Sitting on the Outside

A few days ago I stumbled across an advert for some free 1:1 yoga sessions, to support health and wellbeing. I applied. After all, my health team keep telling me I need to do something to get my breathing going again, and gentle exercise would be beneficial. There is a whole mental block around doing breathing exercises when I used to have the lung capacity to rival Godzilla, but now can barely blow out a tea light, so I need to find some way to approach this phase of my recovery journey which is new. Not linked to my musicianship. Not linked to my former life.

Anyway. I applied. The questions came back including one inquiring, ‘The sessions are in an upstairs space with no lift, will access be an issue for you?’ Erm, yes! I very politely wrote back and requested reasonable adjustments. Yet the reply came back none were available and (although it was not explicitly said) I wouldn’t be eligible for the session if I couldn’t access the space.

Discrimination is supposed to be illegal. Anyone responsible for prejudicial behaviour related to a protected characteristic could be held accountable in line with the Equality Act 2010. I choose my language deliberately, because in reality how many businesses/landlords have ever been taken to task because they don’t have accessible bathrooms? I can list a number of such places in my town alone. Cafes I know I can’t go to when using my mobility scooter. Local Authority/NHS funded support services which do excellent work, but I can’t access because there are multiple steps on the route to their suites.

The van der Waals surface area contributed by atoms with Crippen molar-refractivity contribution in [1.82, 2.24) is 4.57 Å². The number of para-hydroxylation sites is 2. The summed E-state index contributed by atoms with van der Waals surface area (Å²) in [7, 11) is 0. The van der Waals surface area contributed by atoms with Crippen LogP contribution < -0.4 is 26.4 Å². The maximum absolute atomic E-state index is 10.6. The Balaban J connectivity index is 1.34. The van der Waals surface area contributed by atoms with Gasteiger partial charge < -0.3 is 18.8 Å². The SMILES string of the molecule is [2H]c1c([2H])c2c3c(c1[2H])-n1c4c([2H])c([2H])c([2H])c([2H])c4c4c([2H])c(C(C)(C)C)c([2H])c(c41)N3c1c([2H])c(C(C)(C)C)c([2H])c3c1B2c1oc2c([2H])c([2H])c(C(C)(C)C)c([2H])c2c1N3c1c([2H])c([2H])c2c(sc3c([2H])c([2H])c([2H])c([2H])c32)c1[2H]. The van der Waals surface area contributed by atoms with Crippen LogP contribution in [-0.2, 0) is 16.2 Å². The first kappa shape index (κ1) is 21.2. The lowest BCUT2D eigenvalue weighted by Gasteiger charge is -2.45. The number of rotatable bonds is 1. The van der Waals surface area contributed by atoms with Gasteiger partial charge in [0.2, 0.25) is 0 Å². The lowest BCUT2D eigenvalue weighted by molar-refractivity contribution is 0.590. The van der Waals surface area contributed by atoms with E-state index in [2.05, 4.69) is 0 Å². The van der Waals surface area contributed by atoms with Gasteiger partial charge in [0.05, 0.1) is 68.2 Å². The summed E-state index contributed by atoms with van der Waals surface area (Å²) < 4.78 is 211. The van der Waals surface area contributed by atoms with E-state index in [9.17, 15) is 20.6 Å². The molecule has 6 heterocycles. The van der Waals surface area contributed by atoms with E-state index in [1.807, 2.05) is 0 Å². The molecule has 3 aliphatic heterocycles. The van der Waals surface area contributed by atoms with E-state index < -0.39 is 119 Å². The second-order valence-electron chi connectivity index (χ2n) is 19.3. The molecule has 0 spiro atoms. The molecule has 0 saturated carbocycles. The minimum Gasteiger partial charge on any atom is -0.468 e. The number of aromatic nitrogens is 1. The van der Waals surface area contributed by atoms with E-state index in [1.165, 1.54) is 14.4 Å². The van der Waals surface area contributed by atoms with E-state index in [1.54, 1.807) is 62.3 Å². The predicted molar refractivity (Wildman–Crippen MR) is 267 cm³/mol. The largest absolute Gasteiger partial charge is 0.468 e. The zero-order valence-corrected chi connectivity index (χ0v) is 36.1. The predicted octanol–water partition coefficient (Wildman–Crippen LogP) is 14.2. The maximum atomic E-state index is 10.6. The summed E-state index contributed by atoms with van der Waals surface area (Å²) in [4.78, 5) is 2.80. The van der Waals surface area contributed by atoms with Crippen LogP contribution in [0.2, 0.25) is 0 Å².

What about in church settings? My closest church has a ramp to get in, but the gradient is so steep it is almost unusable, and the door at the top cannot be opened independently. So despite appearances it isn’t physically accessible at all. Yet, accessibility isn’t just about ramps and hearing loops, physical adjustments. We are body, mind and spirit after all.

My actual Church of England Parish Church is inaccessible to me because, as a church which adopts Resolution A and AEO (Alternative Episcopal Oversight), the leadership there will only accept the ministry of men. One assumes cisgender men, although I am willing to be corrected on that particular point. Therefore there is a glass ceiling waiting for me even if I, as a parishioner, should decide to enter into a process of discernment. I couldn’t do that and be supported in the parish where I live because the Church of England excuses itself from equality legislation. There we start to pick apart the huge issues in the otherwise very noble parochial system; what about the parish where the vicar is non-affirming of gay people, or the parish where the PCC have a whim not to support discernment of people over 40?

Equality legislation protects us all. It protects young women and potential child-bearers from not being able to get a job in case they might get pregnant and have a maternity leave. It protects biracial people from missed opportunities for not being ‘enough’ of either culture they belong to. Infrastructure designed with equality in mind is enriching to the entity and benefits all within it.

So why do faith groups still believe they should be exempt from proper scrutiny and accountability? There is enough theological discourse now to understand faith is about bringing people together in love, not casting out in divisions. Sadly, while the secular world still can’t enable me to go for meals with friends, attend school events in comfort or travel through London to visit family – and that is WITH legislation and accountability – I have minimal hope for institutional church.

I do like to be pleasantly surprised though …

Peace be with you.

Leave a Reply

Fill in your details below or click an icon to log in:

WordPress.com Logo

You are commenting using your WordPress.com account. Log Out /  Change )

Twitter picture

You are commenting using your Twitter account. Log Out /  Change )

Facebook photo

You are commenting using your Facebook account. Log Out /  Change )

Connecting to %s